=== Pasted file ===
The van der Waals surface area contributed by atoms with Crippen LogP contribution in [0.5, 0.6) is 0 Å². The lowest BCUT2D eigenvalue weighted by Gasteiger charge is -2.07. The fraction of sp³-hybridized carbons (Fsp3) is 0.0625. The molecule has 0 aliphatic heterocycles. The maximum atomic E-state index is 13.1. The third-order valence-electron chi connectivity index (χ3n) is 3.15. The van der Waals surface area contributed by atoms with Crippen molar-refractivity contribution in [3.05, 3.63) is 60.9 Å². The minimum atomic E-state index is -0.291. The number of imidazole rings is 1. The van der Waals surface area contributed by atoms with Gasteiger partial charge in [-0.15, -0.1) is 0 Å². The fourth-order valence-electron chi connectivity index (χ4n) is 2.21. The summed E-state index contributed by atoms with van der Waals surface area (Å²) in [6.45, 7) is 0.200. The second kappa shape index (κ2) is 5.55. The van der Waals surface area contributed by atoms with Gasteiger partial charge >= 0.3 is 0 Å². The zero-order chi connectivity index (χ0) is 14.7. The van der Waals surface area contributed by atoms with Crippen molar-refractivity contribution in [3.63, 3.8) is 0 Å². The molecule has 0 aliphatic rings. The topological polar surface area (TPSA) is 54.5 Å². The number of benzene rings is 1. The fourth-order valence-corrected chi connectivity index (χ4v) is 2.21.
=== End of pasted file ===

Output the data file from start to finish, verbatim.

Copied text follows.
The van der Waals surface area contributed by atoms with Crippen LogP contribution in [0.5, 0.6) is 0 Å². The lowest BCUT2D eigenvalue weighted by Gasteiger charge is -2.07. The fraction of sp³-hybridized carbons (Fsp3) is 0.0625. The molecule has 0 aliphatic heterocycles. The maximum atomic E-state index is 13.1. The third-order valence-electron chi connectivity index (χ3n) is 3.15. The van der Waals surface area contributed by atoms with Crippen molar-refractivity contribution in [3.05, 3.63) is 60.9 Å². The minimum atomic E-state index is -0.291. The number of imidazole rings is 1. The van der Waals surface area contributed by atoms with Gasteiger partial charge in [-0.15, -0.1) is 0 Å². The fourth-order valence-electron chi connectivity index (χ4n) is 2.21. The summed E-state index contributed by atoms with van der Waals surface area (Å²) in [6.45, 7) is 0.200. The second kappa shape index (κ2) is 5.55. The van der Waals surface area contributed by atoms with Gasteiger partial charge >= 0.3 is 0 Å². The zero-order chi connectivity index (χ0) is 14.7. The van der Waals surface area contributed by atoms with Crippen molar-refractivity contribution in [3.63, 3.8) is 0 Å². The molecule has 0 aliphatic rings. The topological polar surface area (TPSA) is 54.5 Å². The number of benzene rings is 1. The fourth-order valence-corrected chi connectivity index (χ4v) is 2.21.